Can you get her to come over and ask my neighbor, who’s always using his chainsaw, to knock it off?
[Laughs.] I’ll see what I can do.
In this installment, the family goes on a road trip to visit iconic sites around America. How did you decide which sites they would visit, and whose idea was it for Pugsley to blow up the Grand Canyon?
The idea for blowing up the Grand Canyon came from the writers, though I don’t know exactly who. I think that was always in the script.
We had other destinations planned for the movie. They went to Vegas at one time, they went to Seattle at one point, they took a wrong turn and wound up in Alaska. But that was a one-line gag, so we said, “Let’s not build Alaska [in the computer animation] just for one line!” So we did take out certain locations.
We were mainly thinking, where do people typically go when they’re taking a family road trip, but then where would the Addamses go? Death Valley is the happiest place on earth to them! They went to Sleepy Hollow [a village in New York state that some believe to be haunted], where they camped out. They go to San Antonio to visit the Alamo. So it was a mixture of typical family vacation places like Niagara Falls and the Grand Canyon and Addams Family types of destinations.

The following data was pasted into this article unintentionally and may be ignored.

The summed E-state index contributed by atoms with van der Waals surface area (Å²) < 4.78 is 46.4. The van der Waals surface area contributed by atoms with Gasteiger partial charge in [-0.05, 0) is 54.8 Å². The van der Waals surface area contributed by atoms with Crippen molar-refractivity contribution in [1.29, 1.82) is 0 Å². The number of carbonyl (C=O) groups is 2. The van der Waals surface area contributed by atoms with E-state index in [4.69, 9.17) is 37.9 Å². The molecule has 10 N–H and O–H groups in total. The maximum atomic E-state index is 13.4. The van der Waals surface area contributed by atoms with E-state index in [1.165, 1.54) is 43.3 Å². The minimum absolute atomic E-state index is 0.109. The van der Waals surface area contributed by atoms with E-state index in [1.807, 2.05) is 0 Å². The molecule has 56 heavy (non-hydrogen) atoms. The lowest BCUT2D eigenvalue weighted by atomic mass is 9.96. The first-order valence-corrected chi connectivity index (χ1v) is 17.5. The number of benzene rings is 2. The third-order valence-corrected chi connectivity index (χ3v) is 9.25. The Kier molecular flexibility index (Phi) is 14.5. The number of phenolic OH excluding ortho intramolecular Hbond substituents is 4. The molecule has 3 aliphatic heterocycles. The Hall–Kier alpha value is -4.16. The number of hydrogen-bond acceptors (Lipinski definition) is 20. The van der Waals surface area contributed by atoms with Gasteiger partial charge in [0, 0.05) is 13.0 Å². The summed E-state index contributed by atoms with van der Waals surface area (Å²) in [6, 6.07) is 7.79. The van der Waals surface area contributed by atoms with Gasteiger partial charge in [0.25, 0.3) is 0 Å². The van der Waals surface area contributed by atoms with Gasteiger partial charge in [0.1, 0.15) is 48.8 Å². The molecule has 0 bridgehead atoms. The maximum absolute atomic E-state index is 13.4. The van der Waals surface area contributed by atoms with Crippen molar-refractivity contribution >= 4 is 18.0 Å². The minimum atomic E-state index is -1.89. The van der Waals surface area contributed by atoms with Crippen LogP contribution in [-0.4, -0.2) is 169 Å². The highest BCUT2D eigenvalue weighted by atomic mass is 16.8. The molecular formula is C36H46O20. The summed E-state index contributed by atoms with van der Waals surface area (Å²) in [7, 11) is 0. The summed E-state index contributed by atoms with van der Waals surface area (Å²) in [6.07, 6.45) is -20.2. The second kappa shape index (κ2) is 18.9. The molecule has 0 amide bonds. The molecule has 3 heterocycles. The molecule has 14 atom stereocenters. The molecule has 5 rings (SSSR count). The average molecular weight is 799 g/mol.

Addams Family Values, the second installment for the live-action movie series, came out in 1993. When thinking about how to approach the concept of an Addams Family second installment movie, did you look to that film in any way?
We try to stay away from those. Not because we don’t like them—we love them, they’re really great—but we want to make sure these stand on their own. You don’t want people saying, “Yeah, they just animated the live-action movies.”
During production, the studio held The Addams Family Voice Challenge, in which anybody online could submit a recording of their best “spooky voice,” and one winner would be selected to record a voiceover in the actual film. How did that work out?
Our marketing team did that. They came up with the concept and picked the winner, who went into a studio somewhere and recorded some lines. What’s funny is we cut out the scene that the winner was going to be in, so we had to have them back to re-record and put them in another part of the movie. It was just a bit part, a crowd member at a Cousin Itt concert [voiced by Snoop Dogg].
Speaking of Snoop Dogg, I don’t know which two songs I was expecting to play in the trailer, but they definitely weren’t Ridin’ by Chamillionaire and What’s My Name? by Snoop Dogg. How did you approach the music for this film?